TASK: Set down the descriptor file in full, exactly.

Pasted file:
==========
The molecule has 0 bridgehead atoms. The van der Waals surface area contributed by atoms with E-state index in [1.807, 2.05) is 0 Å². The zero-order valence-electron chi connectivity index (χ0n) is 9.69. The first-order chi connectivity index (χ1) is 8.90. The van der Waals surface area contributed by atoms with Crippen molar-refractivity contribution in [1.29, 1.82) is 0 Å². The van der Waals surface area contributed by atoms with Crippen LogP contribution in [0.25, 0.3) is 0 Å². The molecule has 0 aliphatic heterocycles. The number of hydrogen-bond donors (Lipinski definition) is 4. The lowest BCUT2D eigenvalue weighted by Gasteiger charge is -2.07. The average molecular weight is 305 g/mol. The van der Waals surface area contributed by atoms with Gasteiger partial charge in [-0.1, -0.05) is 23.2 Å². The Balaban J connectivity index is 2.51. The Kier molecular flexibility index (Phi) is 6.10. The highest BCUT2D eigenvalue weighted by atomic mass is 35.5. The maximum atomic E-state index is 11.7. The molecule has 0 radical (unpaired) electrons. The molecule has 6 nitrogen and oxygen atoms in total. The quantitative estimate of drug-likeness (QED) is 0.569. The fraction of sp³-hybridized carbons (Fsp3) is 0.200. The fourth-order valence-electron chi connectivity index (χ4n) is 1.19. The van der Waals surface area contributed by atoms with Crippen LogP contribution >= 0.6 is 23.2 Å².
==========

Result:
The molecule has 0 bridgehead atoms. The van der Waals surface area contributed by atoms with E-state index in [1.807, 2.05) is 0 Å². The zero-order valence-electron chi connectivity index (χ0n) is 9.69. The first-order chi connectivity index (χ1) is 8.90. The van der Waals surface area contributed by atoms with Crippen molar-refractivity contribution in [1.29, 1.82) is 0 Å². The van der Waals surface area contributed by atoms with Crippen LogP contribution in [0.25, 0.3) is 0 Å². The molecule has 0 aliphatic heterocycles. The number of hydrogen-bond donors (Lipinski definition) is 4. The lowest BCUT2D eigenvalue weighted by Gasteiger charge is -2.07. The average molecular weight is 305 g/mol. The van der Waals surface area contributed by atoms with Gasteiger partial charge in [-0.1, -0.05) is 23.2 Å². The Balaban J connectivity index is 2.51. The Kier molecular flexibility index (Phi) is 6.10. The highest BCUT2D eigenvalue weighted by atomic mass is 35.5. The maximum atomic E-state index is 11.7. The molecule has 0 radical (unpaired) electrons. The molecule has 6 nitrogen and oxygen atoms in total. The quantitative estimate of drug-likeness (QED) is 0.569. The fraction of sp³-hybridized carbons (Fsp3) is 0.200. The fourth-order valence-electron chi connectivity index (χ4n) is 1.19. The van der Waals surface area contributed by atoms with Crippen LogP contribution >= 0.6 is 23.2 Å².